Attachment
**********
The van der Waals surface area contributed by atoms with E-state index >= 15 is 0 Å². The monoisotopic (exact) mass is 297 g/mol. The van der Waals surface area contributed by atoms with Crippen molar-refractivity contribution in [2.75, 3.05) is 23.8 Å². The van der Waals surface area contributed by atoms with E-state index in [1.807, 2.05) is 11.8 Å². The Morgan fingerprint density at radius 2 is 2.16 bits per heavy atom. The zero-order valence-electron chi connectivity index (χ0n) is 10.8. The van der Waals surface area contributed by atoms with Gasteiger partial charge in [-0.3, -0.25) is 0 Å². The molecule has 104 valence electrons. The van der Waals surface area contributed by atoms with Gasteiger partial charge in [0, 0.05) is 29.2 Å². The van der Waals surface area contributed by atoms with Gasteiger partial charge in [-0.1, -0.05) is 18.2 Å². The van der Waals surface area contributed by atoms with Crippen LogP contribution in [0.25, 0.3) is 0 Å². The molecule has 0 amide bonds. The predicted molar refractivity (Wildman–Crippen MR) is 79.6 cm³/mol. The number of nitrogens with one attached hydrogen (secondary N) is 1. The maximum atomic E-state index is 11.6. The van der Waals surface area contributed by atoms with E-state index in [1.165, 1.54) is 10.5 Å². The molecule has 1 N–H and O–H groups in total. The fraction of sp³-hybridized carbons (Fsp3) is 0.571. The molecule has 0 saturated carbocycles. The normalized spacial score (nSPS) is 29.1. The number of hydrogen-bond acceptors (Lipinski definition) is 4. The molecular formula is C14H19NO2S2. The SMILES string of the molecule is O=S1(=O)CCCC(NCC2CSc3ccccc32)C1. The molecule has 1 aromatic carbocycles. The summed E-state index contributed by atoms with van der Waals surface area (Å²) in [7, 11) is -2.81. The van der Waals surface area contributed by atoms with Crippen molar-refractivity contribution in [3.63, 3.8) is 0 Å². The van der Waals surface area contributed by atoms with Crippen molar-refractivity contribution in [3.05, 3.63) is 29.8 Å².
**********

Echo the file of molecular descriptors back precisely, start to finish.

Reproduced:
The van der Waals surface area contributed by atoms with E-state index >= 15 is 0 Å². The monoisotopic (exact) mass is 297 g/mol. The van der Waals surface area contributed by atoms with Crippen molar-refractivity contribution in [2.75, 3.05) is 23.8 Å². The van der Waals surface area contributed by atoms with E-state index in [1.807, 2.05) is 11.8 Å². The Morgan fingerprint density at radius 2 is 2.16 bits per heavy atom. The zero-order valence-electron chi connectivity index (χ0n) is 10.8. The van der Waals surface area contributed by atoms with Gasteiger partial charge in [-0.3, -0.25) is 0 Å². The molecule has 104 valence electrons. The van der Waals surface area contributed by atoms with Gasteiger partial charge in [0, 0.05) is 29.2 Å². The van der Waals surface area contributed by atoms with Gasteiger partial charge in [-0.1, -0.05) is 18.2 Å². The van der Waals surface area contributed by atoms with Crippen LogP contribution in [0.25, 0.3) is 0 Å². The molecule has 0 amide bonds. The predicted molar refractivity (Wildman–Crippen MR) is 79.6 cm³/mol. The number of nitrogens with one attached hydrogen (secondary N) is 1. The maximum atomic E-state index is 11.6. The van der Waals surface area contributed by atoms with E-state index in [1.165, 1.54) is 10.5 Å². The molecule has 1 N–H and O–H groups in total. The fraction of sp³-hybridized carbons (Fsp3) is 0.571. The molecule has 0 saturated carbocycles. The normalized spacial score (nSPS) is 29.1. The number of hydrogen-bond acceptors (Lipinski definition) is 4. The molecular formula is C14H19NO2S2. The SMILES string of the molecule is O=S1(=O)CCCC(NCC2CSc3ccccc32)C1. The molecule has 1 aromatic carbocycles. The summed E-state index contributed by atoms with van der Waals surface area (Å²) in [7, 11) is -2.81. The van der Waals surface area contributed by atoms with Crippen molar-refractivity contribution in [3.63, 3.8) is 0 Å². The van der Waals surface area contributed by atoms with Crippen molar-refractivity contribution in [3.05, 3.63) is 29.8 Å².